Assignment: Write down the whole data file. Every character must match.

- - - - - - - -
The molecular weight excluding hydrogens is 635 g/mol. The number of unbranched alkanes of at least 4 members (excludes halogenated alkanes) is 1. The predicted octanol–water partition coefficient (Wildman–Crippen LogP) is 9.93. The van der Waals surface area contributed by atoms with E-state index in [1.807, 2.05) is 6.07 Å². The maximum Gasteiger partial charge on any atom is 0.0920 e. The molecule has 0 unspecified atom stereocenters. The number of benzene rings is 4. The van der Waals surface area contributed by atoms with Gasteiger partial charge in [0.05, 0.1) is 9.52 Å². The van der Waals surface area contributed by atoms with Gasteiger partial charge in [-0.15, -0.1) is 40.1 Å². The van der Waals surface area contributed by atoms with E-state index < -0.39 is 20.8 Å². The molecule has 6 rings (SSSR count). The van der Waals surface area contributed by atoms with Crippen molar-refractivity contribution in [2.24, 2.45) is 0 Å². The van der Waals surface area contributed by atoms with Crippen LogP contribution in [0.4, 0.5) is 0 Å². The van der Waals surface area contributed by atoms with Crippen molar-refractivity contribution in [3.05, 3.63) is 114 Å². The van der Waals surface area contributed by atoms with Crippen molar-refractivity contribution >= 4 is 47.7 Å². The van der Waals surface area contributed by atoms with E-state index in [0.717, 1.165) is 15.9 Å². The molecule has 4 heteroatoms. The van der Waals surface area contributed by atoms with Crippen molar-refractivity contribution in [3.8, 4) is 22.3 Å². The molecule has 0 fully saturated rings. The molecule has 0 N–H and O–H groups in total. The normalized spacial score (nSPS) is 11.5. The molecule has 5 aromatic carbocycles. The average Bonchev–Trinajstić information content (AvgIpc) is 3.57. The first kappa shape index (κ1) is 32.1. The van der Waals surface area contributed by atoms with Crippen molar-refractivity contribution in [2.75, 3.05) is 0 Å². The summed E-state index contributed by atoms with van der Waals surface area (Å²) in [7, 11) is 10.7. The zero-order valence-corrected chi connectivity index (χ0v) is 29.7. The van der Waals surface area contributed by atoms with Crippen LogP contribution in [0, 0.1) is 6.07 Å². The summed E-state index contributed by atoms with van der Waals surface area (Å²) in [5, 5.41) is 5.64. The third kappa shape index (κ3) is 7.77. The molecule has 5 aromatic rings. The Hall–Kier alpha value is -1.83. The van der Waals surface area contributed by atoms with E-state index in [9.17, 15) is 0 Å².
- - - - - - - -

The molecular weight excluding hydrogens is 635 g/mol. The number of unbranched alkanes of at least 4 members (excludes halogenated alkanes) is 1. The predicted octanol–water partition coefficient (Wildman–Crippen LogP) is 9.93. The van der Waals surface area contributed by atoms with E-state index in [1.807, 2.05) is 6.07 Å². The maximum Gasteiger partial charge on any atom is 0.0920 e. The molecule has 0 unspecified atom stereocenters. The number of benzene rings is 4. The van der Waals surface area contributed by atoms with Gasteiger partial charge in [0.05, 0.1) is 9.52 Å². The van der Waals surface area contributed by atoms with Gasteiger partial charge in [-0.15, -0.1) is 40.1 Å². The van der Waals surface area contributed by atoms with E-state index < -0.39 is 20.8 Å². The molecule has 6 rings (SSSR count). The van der Waals surface area contributed by atoms with Crippen molar-refractivity contribution in [2.24, 2.45) is 0 Å². The van der Waals surface area contributed by atoms with Crippen LogP contribution in [0.4, 0.5) is 0 Å². The van der Waals surface area contributed by atoms with Crippen molar-refractivity contribution in [3.05, 3.63) is 114 Å². The van der Waals surface area contributed by atoms with Crippen molar-refractivity contribution >= 4 is 47.7 Å². The van der Waals surface area contributed by atoms with E-state index in [0.717, 1.165) is 15.9 Å². The molecule has 4 heteroatoms. The van der Waals surface area contributed by atoms with Crippen molar-refractivity contribution in [3.8, 4) is 22.3 Å². The molecule has 0 fully saturated rings. The molecule has 0 N–H and O–H groups in total. The normalized spacial score (nSPS) is 11.5. The molecule has 5 aromatic carbocycles. The average Bonchev–Trinajstić information content (AvgIpc) is 3.57. The first kappa shape index (κ1) is 32.1. The van der Waals surface area contributed by atoms with Crippen molar-refractivity contribution in [2.75, 3.05) is 0 Å². The summed E-state index contributed by atoms with van der Waals surface area (Å²) in [7, 11) is 10.7. The zero-order valence-corrected chi connectivity index (χ0v) is 29.7. The van der Waals surface area contributed by atoms with Crippen LogP contribution in [0, 0.1) is 6.07 Å². The summed E-state index contributed by atoms with van der Waals surface area (Å²) in [5, 5.41) is 5.64. The third kappa shape index (κ3) is 7.77. The molecule has 5 aromatic rings. The Hall–Kier alpha value is -1.83. The van der Waals surface area contributed by atoms with E-state index in [9.17, 15) is 0 Å².